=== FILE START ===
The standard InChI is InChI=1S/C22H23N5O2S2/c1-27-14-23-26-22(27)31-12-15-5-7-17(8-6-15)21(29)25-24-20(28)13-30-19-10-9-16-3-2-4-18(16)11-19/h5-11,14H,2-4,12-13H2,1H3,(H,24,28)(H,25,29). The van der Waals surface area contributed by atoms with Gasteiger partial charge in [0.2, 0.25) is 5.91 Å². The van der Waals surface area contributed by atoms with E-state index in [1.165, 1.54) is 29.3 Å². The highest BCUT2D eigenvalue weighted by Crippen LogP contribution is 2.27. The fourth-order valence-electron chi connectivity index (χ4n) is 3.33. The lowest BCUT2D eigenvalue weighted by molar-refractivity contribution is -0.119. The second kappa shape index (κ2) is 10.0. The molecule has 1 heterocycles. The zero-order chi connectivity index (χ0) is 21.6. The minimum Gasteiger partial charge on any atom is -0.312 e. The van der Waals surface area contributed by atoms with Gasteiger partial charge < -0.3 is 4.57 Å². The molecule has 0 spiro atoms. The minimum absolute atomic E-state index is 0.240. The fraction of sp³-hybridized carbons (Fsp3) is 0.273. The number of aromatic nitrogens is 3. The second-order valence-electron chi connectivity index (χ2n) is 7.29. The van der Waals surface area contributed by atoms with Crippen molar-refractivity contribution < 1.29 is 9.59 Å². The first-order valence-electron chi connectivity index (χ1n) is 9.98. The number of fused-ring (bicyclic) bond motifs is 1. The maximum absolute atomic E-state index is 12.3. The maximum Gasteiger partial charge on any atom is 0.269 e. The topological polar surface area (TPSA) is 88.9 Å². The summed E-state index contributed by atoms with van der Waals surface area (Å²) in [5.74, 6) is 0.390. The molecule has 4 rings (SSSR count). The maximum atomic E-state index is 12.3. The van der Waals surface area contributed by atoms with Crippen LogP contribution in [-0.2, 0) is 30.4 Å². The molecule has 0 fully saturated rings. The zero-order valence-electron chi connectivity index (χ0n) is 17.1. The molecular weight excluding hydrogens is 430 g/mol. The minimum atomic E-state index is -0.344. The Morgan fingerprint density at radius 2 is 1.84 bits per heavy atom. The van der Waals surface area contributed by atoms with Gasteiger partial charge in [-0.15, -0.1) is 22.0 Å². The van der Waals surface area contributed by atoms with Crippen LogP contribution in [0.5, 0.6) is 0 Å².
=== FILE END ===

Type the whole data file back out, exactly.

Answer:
The standard InChI is InChI=1S/C22H23N5O2S2/c1-27-14-23-26-22(27)31-12-15-5-7-17(8-6-15)21(29)25-24-20(28)13-30-19-10-9-16-3-2-4-18(16)11-19/h5-11,14H,2-4,12-13H2,1H3,(H,24,28)(H,25,29). The van der Waals surface area contributed by atoms with Gasteiger partial charge in [0.2, 0.25) is 5.91 Å². The van der Waals surface area contributed by atoms with E-state index in [1.165, 1.54) is 29.3 Å². The highest BCUT2D eigenvalue weighted by Crippen LogP contribution is 2.27. The fourth-order valence-electron chi connectivity index (χ4n) is 3.33. The lowest BCUT2D eigenvalue weighted by molar-refractivity contribution is -0.119. The second kappa shape index (κ2) is 10.0. The molecule has 1 heterocycles. The zero-order chi connectivity index (χ0) is 21.6. The minimum Gasteiger partial charge on any atom is -0.312 e. The van der Waals surface area contributed by atoms with Gasteiger partial charge < -0.3 is 4.57 Å². The molecule has 0 spiro atoms. The minimum absolute atomic E-state index is 0.240. The fraction of sp³-hybridized carbons (Fsp3) is 0.273. The number of aromatic nitrogens is 3. The second-order valence-electron chi connectivity index (χ2n) is 7.29. The van der Waals surface area contributed by atoms with Crippen molar-refractivity contribution < 1.29 is 9.59 Å². The first-order valence-electron chi connectivity index (χ1n) is 9.98. The number of fused-ring (bicyclic) bond motifs is 1. The maximum absolute atomic E-state index is 12.3. The maximum Gasteiger partial charge on any atom is 0.269 e. The topological polar surface area (TPSA) is 88.9 Å². The summed E-state index contributed by atoms with van der Waals surface area (Å²) in [5.74, 6) is 0.390. The molecule has 4 rings (SSSR count). The maximum atomic E-state index is 12.3. The van der Waals surface area contributed by atoms with Crippen LogP contribution in [-0.2, 0) is 30.4 Å². The molecule has 0 fully saturated rings. The zero-order valence-electron chi connectivity index (χ0n) is 17.1. The molecular weight excluding hydrogens is 430 g/mol. The minimum atomic E-state index is -0.344. The Morgan fingerprint density at radius 2 is 1.84 bits per heavy atom. The van der Waals surface area contributed by atoms with Gasteiger partial charge in [-0.15, -0.1) is 22.0 Å². The van der Waals surface area contributed by atoms with Crippen LogP contribution in [0.5, 0.6) is 0 Å².